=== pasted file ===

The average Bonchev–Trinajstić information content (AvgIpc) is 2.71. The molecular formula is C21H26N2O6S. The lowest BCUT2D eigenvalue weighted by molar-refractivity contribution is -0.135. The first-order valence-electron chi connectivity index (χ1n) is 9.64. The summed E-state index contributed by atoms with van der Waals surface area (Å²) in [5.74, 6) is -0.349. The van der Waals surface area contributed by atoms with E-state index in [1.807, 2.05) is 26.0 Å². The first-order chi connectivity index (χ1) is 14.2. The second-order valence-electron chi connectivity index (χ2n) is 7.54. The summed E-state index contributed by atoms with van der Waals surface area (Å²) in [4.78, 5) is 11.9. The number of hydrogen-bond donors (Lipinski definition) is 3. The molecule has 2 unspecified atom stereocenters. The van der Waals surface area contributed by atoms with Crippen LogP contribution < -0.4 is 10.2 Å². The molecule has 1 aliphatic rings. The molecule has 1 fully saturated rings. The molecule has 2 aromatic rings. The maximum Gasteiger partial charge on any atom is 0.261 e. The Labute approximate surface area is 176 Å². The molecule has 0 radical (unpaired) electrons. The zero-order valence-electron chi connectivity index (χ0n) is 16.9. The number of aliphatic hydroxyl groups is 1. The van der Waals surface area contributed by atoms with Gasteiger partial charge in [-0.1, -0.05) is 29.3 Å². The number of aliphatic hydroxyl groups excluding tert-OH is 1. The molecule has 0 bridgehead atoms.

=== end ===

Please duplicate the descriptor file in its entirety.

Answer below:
The average Bonchev–Trinajstić information content (AvgIpc) is 2.71. The molecular formula is C21H26N2O6S. The lowest BCUT2D eigenvalue weighted by molar-refractivity contribution is -0.135. The first-order valence-electron chi connectivity index (χ1n) is 9.64. The summed E-state index contributed by atoms with van der Waals surface area (Å²) in [5.74, 6) is -0.349. The van der Waals surface area contributed by atoms with E-state index in [1.807, 2.05) is 26.0 Å². The first-order chi connectivity index (χ1) is 14.2. The second-order valence-electron chi connectivity index (χ2n) is 7.54. The summed E-state index contributed by atoms with van der Waals surface area (Å²) in [4.78, 5) is 11.9. The number of hydrogen-bond donors (Lipinski definition) is 3. The molecule has 2 unspecified atom stereocenters. The van der Waals surface area contributed by atoms with Crippen LogP contribution < -0.4 is 10.2 Å². The molecule has 1 aliphatic rings. The molecule has 1 fully saturated rings. The molecule has 2 aromatic rings. The maximum Gasteiger partial charge on any atom is 0.261 e. The Labute approximate surface area is 176 Å². The molecule has 0 radical (unpaired) electrons. The zero-order valence-electron chi connectivity index (χ0n) is 16.9. The number of aliphatic hydroxyl groups is 1. The van der Waals surface area contributed by atoms with Gasteiger partial charge in [-0.1, -0.05) is 29.3 Å². The number of aliphatic hydroxyl groups excluding tert-OH is 1. The molecule has 0 bridgehead atoms.